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In discussions about sexual health, one element that’s often overlooked is what role urinary health plays in the bigger picture. Questions like “does sex cause UTIs?” and “is it possible to experience urinary incontinence during sex?” often go unanswered, but are important to a lot of people's personal wellness. In fact, at least 50-60% of women will experience a UTI in their lifetime, and 40% of those who experience urinary incontinence experience it during sex. 1,2
Here, we’re going to explain everything you need to know about how sexual health can affect urinary health, how the urinary system can have a bearing on your sex life, and what things you can do to improve your wellness in both areas.
In our comprehensive guide to the urinary system, we covered the important information about the anatomy, function, and common problems of the urinary system that are most relevant to wellness. As we just saw, statistically, one of the most common urinary problems many people experience is a urinary tract infection, or UTI.
A UTI can occur whenever bacteria enter the urinary system through the urethra. One of the ways by which that may happen is through sexual intercourse, with women being especially susceptible. Some symptoms that might indicate you have a UTI include:
The relationship between UTIs and sex works both ways, because, while sex can be responsible for causing a urinary tract infection, the symptoms caused by the UTI can then hamper sexual health. Somebody with a UTI, or who frequently gets UTIs after having sex may be more reluctant or unable to engage in the type of sex life they want to have. With that in mind, let’s look at some of the ways that the risk of getting a UTI from sex can be reduced.
Considering the impact urinary infections can have on sexual health, as well as the more severe risks of the infection spreading to the kidneys, it’s important to know how to best reduce your chances of acquiring a UTI from sexual contact. Here are some easy tips:
While men’s bodies have a natural mechanism that prevents urination during sex, women may be subject to experiencing a type of urinary incontinence during sex called coital urinary incontinence. In fact, it’s estimated that nearly 60% of women who experience some form of urinary incontinence have some form of leaking urine during sex.3 So, yes, incontinence during sex is normal for many.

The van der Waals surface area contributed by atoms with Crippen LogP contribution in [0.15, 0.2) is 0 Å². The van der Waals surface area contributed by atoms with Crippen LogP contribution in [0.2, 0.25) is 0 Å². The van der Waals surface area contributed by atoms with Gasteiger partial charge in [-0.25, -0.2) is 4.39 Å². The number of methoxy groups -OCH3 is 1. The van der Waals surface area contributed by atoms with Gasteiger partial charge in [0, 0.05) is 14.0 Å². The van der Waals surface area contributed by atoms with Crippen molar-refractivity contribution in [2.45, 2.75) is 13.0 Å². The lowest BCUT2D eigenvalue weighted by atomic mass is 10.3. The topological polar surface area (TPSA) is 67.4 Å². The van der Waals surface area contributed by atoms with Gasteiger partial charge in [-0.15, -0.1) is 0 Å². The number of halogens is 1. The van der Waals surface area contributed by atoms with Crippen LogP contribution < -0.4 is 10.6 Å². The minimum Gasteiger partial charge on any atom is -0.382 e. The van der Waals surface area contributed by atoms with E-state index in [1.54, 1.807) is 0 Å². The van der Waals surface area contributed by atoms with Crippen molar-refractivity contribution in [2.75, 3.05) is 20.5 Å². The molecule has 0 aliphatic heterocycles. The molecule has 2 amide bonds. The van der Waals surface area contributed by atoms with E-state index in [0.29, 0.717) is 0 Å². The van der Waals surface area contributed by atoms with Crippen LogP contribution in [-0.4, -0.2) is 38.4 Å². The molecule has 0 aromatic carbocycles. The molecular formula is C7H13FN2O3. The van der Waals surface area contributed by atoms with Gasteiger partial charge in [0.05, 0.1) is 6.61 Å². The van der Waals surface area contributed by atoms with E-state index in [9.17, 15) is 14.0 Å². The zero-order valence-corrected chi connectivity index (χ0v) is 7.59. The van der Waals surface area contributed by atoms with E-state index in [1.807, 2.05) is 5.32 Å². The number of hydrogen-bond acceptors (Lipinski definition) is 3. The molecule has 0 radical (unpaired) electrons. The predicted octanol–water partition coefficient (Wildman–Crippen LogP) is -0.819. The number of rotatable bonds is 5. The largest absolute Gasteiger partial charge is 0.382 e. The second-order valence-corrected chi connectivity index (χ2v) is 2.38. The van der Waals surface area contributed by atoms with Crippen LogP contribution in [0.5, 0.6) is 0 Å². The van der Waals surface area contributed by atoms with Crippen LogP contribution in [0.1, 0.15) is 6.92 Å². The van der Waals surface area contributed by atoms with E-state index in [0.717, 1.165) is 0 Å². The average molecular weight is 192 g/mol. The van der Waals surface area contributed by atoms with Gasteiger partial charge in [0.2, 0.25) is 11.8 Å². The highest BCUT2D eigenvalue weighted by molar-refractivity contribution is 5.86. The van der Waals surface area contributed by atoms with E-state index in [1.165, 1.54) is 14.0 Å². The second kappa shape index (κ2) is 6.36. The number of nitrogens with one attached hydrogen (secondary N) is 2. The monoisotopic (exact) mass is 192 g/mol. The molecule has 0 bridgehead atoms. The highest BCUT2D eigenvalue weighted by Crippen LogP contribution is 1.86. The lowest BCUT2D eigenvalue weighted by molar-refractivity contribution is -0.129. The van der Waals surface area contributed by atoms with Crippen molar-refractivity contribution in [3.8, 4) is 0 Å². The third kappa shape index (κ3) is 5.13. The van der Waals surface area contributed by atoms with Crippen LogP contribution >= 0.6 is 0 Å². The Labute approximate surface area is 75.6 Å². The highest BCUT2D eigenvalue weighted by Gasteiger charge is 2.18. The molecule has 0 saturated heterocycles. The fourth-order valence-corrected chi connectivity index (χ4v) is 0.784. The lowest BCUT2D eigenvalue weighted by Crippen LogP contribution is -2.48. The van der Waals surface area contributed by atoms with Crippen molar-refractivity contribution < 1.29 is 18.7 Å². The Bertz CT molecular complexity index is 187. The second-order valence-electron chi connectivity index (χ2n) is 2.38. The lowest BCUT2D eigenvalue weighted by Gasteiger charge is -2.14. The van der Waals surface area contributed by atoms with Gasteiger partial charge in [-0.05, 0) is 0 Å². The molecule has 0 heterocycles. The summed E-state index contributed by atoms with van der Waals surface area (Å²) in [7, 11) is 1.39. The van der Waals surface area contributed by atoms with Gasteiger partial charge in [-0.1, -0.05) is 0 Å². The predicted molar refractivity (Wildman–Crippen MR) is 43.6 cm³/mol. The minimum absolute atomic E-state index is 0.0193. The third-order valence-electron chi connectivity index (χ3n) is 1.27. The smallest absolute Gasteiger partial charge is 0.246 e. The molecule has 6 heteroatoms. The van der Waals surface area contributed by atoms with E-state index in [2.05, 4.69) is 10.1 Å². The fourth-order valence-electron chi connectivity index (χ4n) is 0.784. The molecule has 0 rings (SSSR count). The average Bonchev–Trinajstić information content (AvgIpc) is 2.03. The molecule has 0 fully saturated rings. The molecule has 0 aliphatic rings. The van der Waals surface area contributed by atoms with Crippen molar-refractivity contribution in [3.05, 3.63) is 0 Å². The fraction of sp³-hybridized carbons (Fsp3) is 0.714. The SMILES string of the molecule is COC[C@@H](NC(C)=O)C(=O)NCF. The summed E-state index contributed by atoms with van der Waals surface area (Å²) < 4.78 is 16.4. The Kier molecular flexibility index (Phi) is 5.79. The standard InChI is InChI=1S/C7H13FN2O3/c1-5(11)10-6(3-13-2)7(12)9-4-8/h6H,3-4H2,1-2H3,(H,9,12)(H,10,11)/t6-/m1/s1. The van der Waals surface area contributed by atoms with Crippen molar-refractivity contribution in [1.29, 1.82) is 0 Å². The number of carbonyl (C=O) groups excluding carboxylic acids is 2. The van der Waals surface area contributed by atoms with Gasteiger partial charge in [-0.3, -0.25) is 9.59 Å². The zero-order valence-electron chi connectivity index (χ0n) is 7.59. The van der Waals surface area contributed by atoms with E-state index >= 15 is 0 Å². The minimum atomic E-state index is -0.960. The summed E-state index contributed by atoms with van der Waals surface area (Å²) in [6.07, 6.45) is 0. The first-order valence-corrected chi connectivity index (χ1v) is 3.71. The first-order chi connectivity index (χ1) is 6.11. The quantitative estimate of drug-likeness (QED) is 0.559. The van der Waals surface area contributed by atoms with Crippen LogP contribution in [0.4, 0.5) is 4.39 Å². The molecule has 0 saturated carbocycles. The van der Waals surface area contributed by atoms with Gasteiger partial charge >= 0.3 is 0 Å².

Coital incontinence is usually a form of stress incontinence, which involves urinary leaks as a result of activities that put pressure on the bladder. Similar to common triggers like laughing and sneezing, sex can easily be a cause of this type of urinary incontinence. While not quite as common, incontinence during sex may also be a form of urge incontinence, where the muscles of the bladder spasm at the wrong time, releasing urine.
The effects of bladder leakage during sex can be largely psychologial, and can take a toll on the confidence of those who experience it. Fortunately, there are ways to help lessen the risk of these types of leaks.
There are several ways to help avoid the problem of coital incontinence. Some serve to address the underlying causes of urinary leaks, while others are specific to your sexual habits:
Whether your solution is as simple as beginning pelvic exercises, or a more complex plan designed by you and your doctor, just remember that incontinence during sex can often be overcome.
A fundamental understanding of how urinary health and sexual health relate and interact is a major tool on the path to better wellness in both areas. The answers to basic questions like “does sex cause UTIs?” and “what causes incontinence during sex?” can provide big insights into your own sexual and urinary wellbeing.
If UTIs and sex seem to be a recurring problem for you, or if you experience incontinence during sex, the tips and information in this guide can be the perfect starting point on your journey toward relief and better wellness. Follow us on social media for even more facts and information about urinary wellness, sexual wellness, and more!
The statements contained herein have not been evaluated by the U.S. Food and Drug Administration. They are not intended to treat, diagnose, prevent or cure any disease.
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